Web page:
Mount and Blade: with ire and boredom

, | Game diaries

After laying into With Fire & Sword yesterday, I found myself contemplating why I did not want to continue with the game. It’s Mount & Blade with guns. The gimmick works for Bethesda, so why doesn’t it work for Taleworlds? Unfortunately, it takes a lot more than simply having a bunch of good ideas to make a good game. You need to actually execute on those ideas and make them work within the framework you have set for yourself.

After the jump, one pace forward, ten paces back.

It’s not all so bad. Fire & Sword provides an excellent setting for the game based on a series of novels by Polish author Henryk Sienkiewicz. There is a nice semi-story that you are introduced to through the tutorial level and can continue at your choice. The user interface is much improved in certain ways, reducing the annoyance of riding around cities and villages to meet with specific people. Being able to click a button to talk to the village elder instead of being forced to ride through town every single time is invaluable. Another thing I cannot fault the game for is its art. The models are quite nice, the clothing is relatively detailed and varied, and the architecture is more intricate than the blocky buildings of the series’ medieval predecessors. The elite cavalry in particular stand out as being extremely detailed, which is very reassuring as they are bearing down on your pitiful line of musketmen with spears at the ready. The visual spectacle is still very much there, true to the form of the series.

From there, things start to fall flat. So many features of Warband are simply not available in the game. The ability to send caravans around the map to carry trade goods and earn you money is excellent and something I wish I could see in Warband, but this feature comes at the cost of being able to establish enterprises in towns (like ironworks and cloth weaveries). Mercenary camps are an interesting way of recruiting trained and relatively experienced troops directly into your party, but the fact that you can recruit as many soldiers as you want at any time removes an important imperative from the base game. If your army is wiped out in Warband, there are no mercenary camps to pull from. You either have to recruit mercs from taverns, which have a randomized selection and are very expensive, or recruit scads of cannon fodder from small towns all over the map, and the number of peasants that will join you from any given town is dependent on your relationship with the town. Doing favors for a select few towns will give you an advantage in recruitment from those towns. Furthermore, the culture/faction of the town you are recruiting from determines what those troops will eventually be good at. That entire aspect of the game, which is a building block of the franchise’s gameplay, is absent here in favor of letting you buy yourself as large an army as you can support at your will.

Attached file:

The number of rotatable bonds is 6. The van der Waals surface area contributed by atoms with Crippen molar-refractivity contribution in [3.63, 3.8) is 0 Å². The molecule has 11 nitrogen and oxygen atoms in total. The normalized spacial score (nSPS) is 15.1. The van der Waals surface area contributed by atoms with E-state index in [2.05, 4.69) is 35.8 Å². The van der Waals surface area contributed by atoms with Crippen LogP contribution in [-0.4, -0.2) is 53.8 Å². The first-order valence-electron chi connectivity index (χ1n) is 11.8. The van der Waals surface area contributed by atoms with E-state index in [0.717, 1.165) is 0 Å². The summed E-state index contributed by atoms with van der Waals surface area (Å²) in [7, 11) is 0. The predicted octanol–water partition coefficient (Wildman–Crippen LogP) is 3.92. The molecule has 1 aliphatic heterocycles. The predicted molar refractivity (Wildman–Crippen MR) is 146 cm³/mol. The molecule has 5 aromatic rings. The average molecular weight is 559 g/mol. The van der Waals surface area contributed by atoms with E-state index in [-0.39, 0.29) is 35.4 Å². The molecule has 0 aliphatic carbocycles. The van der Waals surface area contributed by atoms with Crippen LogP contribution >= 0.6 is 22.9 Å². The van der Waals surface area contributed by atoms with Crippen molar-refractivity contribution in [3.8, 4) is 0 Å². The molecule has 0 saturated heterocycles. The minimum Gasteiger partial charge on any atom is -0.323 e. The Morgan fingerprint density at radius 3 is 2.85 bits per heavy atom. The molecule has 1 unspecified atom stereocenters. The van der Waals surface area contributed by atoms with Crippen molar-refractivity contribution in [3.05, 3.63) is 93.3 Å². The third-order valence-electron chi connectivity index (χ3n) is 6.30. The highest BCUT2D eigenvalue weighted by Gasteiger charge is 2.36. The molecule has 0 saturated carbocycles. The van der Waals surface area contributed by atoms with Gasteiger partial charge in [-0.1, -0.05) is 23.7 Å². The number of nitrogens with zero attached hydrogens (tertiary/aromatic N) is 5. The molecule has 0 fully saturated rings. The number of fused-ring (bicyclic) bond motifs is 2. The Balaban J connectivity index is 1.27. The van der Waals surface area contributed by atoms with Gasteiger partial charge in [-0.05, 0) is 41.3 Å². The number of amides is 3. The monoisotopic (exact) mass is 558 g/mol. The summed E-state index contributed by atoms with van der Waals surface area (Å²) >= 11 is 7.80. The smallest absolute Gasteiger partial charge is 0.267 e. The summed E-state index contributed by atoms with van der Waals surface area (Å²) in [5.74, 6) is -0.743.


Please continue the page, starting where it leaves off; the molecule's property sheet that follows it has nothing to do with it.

There are no tournaments or equivalent, which were a great way of earning skill, renown and money. There is no character creation worth noting, where the base game has far more customization possible. You cannot play as a female. There is only one type of terrain (grassland) where the previous games have entire regions defined by being grassland, mountainous, coastal, snowy, barren or desert. All (or the vast majority, if I missed one or two unique ones) of the quests available are directly copied and pasted from vanilla Mount & Blade, so there is nothing new to offer there outside of the initial story quests.

As a fan of the series, it pains me to say I can’t recommend With Fire & Sword. The addition of guns does little to shake up the game compared to what is sacrificed in order to get them. It’s as though the developers ignored the last few years of development on the series and completely branched off on its own, and the results are decidedly not stellar. While it is my understanding that there is a fair amount of content added that enhances the end-game experience, I cannot help but be reminded of the criticism that has hit titles like Final Fantasy XIII: what good is end-game content when the rest is so boring as to be not worth playing? Again, my hope is to one day play With Fire & Sword and enjoy it, though it may take a Warband-level expandalone to do that at this point. But for now, all this negativity needs to be replaced with a little sunshine. Things are about to much more interesting.

Next time: We ride at dawn.
Click here for the previous Mount and Blade entry.

Otagan, known to some as Jared, hails from the frozen wastelands of North Dakota. He is temporarily based out of Minneapolis, Minnesota, where he works for a major banking institution that shall remain nameless to protect the innocent.